The women designed and participated in the build-out, providing much of the artwork, as well as the materials for the beer tile wall and a penny wall, which is located between the all-inclusive restrooms. They also helped repurpose several reclaimed bowling alley lanes into six table tops, some of which still have visible lane markers. And visitors rarely pass up the opportunity to turn the “Rocket Girls” interactive art piece into a Boomerang for Instagram.
Surprises by the Plateful (and Pintful)
Once the bar space had been designed and furnished, the trio of owners set out to design the menu. Knudsen is in charge of the food, kitchen and menu; Bocchino has overseen the development of the wine list and cocktails; and Turra has developed the beer strategy for Original Gravity and governs what comes out of the establishment’s 20 rotating beer taps.
Original Gravity keeps its food menu modest in size, but not necessarily in scope. The scratch kitchen, helmed by head chef Carly Bielecki, offers signature selections for both vegetarians (try the Mushroom Po’Boy) and meat lovers (you’ll appreciate the Beef on Weck, composed of prime rib on a brioche bun) alike. The popular shared plates range from the pork belly cheesy fries and the OG Chef’s Board, a rotating selection of artisan cheeses and charcuterie with varying seasonal accompaniments, to the IPA-glazed bacon and the OG Poutine, a combination of french fries, Wisconsin white cheese curds and beef gravy. For more from chef Carly, visit echomag.com/meet-chef-carly.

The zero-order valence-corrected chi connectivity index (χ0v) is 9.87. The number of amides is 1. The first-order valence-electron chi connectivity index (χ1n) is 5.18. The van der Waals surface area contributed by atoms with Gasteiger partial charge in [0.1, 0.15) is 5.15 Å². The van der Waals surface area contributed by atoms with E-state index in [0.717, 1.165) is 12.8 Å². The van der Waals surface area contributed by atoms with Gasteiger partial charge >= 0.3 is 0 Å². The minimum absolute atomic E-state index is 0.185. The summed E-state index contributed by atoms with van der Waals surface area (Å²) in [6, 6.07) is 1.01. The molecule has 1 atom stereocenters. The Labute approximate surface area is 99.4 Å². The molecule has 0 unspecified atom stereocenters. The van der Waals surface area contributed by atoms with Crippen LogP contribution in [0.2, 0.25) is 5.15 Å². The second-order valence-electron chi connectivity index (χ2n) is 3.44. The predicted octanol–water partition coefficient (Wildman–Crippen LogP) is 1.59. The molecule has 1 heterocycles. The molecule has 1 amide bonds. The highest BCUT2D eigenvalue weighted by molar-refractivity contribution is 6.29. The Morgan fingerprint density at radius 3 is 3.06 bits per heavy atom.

According to Bocchino, The OG’s unique wine/sake cocktails caught the attention of patrons, as had the legendary “secret sauce” that is served with fries and sandwiches like the Bee’s Knees Fried Chicken Sandwich. Beer lovers are kept on their toes with a mix of local, regional and national brews, including pours from breweries in Phoenix and Tucson.
“We are lucky to have many quality brewers in our area, such as Wrenhouse, Tombstone, The Shop Beer Co., Huss and Helton,” she noted. “We’ve also tapped into the Tucson market which is huge. We’ve had a Ten55 collaboration on tap, a Sentinel Peak, a Borderlands, and are working with other breweries down there to bring them up north.”
A Place to Belong
Knudsen estimated that 60 percent of Original Gravity’s customer base, mostly from the surrounding central Phoenix neighborhood, identifies as part of the LGBTQ community. However, although she and Turra identify as members of the LGBTQ community, she asserted that their goal for the bar was to provide a tasty, fun and interesting experience for everyone, without specifically reaching out to LGBTQ visitors.
“We wouldn’t advertise ‘we are straight’ or ‘we are gay,’” Knudsen said. “We feel the importance lies in equality for all.”
The owners acknowledged that the learning curve associated with starting a bar has been “eye-opening.”
“There are a million factors and rotating puzzle pieces that you have to figure out,” Knudsen said. “We are constantly striving to bring in local activities, like tap takeovers, pub crawls, collaborations with other establishments, live music and so on.”
While Knudsen, Bocchino and Turra may spend their days solving logistical puzzles at The OG, and may challenge themselves by setting out tempting menus to tantalize their customers, it appears likely that if they continue to share their love of unusual comestibles and beverages, they’ll remain on the right track.
Bocchino concluded, “We’ve been told all of our lives that we should open a restaurant. … How many times do you hear this stuff before you eventually say ‘Hey, maybe we should do this?’”
The OG will celebrate its first anniversary on May 12 and everyone’s invited.
4700 N. 12th St., #101, Phoenix
Hours: 11 a.m.- 9 p.m. Tues-Sun